Of course, it topped the box office this weekend.

Monday Art: Post (Office) Op Art

This week's Monday Art is a digitally assaulted photograph titled, "The Wall." It was shot on Washington Street, behind the post office in downtown Charleston back in January. I altered it in the computer this past weekend. It's disorienting on purpose. (Click to enlarge)

Song Of The Week: "Radiation"

THE SONG: "Radiation" by The Epoxies. This song warns about the evil radiation emanating from your TV set -- you know, stuff like Fox News. Just released last May, this cut from The Epoxies' "Stop The Future" CD sounds like a blast of pure New Wave power pop from the early 80s. Imagine a cross between New Romantics and Blondie, with just a little So Cal punk thrown in. Best of all, you can click on the song title for a free listen. If you like what you hear, go buy the album from Fat Wreck Chords.

Cool Website Watch: 'Ladies and Gentlemen, The Beatles!'

My cool website recommendation for this week is The Beatles Internet Album, a repository of myths, trivia, and links about the Fab Four. In other Beatles news, Mark Brown from the Rocky Mountain News has a great article about the frustrating lack of remastered Beatles CDs here. Finally, in barely-related Beatles news, the fate of the Capitol Records building, one of the most notable landmarks in Los Angeles, and a place the Beatles used for the occasional recording session, is up in the air, according to this report from the Associated Press.

Local TV News Update

WHCP, the plucky little TV station that bravely carries on, despite not having any technical proficiency, has signed on with the new network, The CW. This development thus ensures that area viewers will still get to see their favorite surviving UPN and WB programs -- albeit not with a decent broadcast signal.

Despite having plenty of advanced notice, WHCP did not change their schedule to move last Saturday's airing of "Friday Night Smackdown!" to another time. So, local viewers had to choose whether to watch "Smackdown!" or "Saturday Night Main Event", a heavily-promoted WWE special that aired locally on WSAZ.

In related news, there are reports that Mark Hunt and the other investors in the failed WHCP newscast are going to try again in establishing a new, Charleston-based newscast, this time with a real TV station. If they can get this project off the ground, it'll be interesting to see how good a newscast they can put on the air without the technical albatross that was the WHCP Portsmouth crew around their neck.

Sunday, March 19, 2006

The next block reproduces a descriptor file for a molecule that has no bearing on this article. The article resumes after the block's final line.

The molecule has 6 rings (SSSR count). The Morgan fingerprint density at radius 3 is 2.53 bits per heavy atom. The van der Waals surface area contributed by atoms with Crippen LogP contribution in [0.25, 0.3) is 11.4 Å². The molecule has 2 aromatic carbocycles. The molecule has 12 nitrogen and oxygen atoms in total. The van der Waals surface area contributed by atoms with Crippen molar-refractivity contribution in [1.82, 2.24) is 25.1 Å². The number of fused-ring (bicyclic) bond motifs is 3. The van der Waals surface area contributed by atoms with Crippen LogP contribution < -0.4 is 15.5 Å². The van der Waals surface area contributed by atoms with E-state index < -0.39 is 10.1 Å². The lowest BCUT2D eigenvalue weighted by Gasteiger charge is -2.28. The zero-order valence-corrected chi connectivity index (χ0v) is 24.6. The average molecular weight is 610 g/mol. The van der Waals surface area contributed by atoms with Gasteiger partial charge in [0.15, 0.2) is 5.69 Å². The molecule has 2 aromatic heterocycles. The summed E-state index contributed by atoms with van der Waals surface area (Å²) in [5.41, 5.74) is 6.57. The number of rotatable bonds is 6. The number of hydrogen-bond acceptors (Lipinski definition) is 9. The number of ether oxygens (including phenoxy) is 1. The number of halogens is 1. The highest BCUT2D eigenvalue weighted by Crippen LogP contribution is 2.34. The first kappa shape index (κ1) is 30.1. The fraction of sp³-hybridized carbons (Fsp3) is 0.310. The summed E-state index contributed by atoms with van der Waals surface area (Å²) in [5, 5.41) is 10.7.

An Evening of Art and Theater

Last Thursday night, I had the joy of experiencing two fun cultural events in one evening. Melanie appeared in Kanawha Players' March Briefs and Shorts presentation, "Scenes From An Irish Pub, Part Two" at Capitol Roasters. And before that I briefly popped in to see the "30 Artists Think Yellow" exhibit at the Taylor Books Annex Gallery.

The "30 Artists Think Yellow" exhibit is a great idea. I like thematic art shows that bring a variety of different artists together, but sometimes the themes can be a little contrived. In this case, the simple use of the color yellow, which is perfect for a springtime show, works perfectly to unify the disparate works, rather than act as a straight jacket to force the artists to conform. I hope my fellow Gazz blogger Amy Williams will be able to reinstall her yellow clothesline outside Taylor Books before the exhibit is over. (It's back up! Ed. note) If you get a chance, you should pop into the Taylor Books Annex Gallery and check out this great cross-section of local artists.

"Scenes From An Irish Pub, Part Two" was another fun entry in Kanawha Player's "Briefs and Shorts" program. We were treated to three short plays with an Irish theme, in observance of St. Patrick's Day, with some extra musical performances and lots of audience participation. Since I'm not a coffee drinker, this was my first time in Capitol Roasters on the corner of Quarrier and Summers street. It's a great little space, and I'm hoping that I get the chance to see more events there. The place was packed, and a grand time was had by all.

Friday, March 17, 2006

Cool Toy Of The Week: Squishy Little Bat Pal

I'm a huge fan of The Aquabats. Everybody ought to be. They have a sound that is pure Rock N Roll fun--part DEVO, part Ska, part Cartoon Network--you get the idea.

Rather than just offer their fans the typical rock band crappy merchandise, the Aquabats have come up with some really cool items that are clever, imaginative, and not too expensive. One of these items is the SQUISHY LITTLE BAT PAL, a stress ball made in the shape of the Aquabats logo mascot.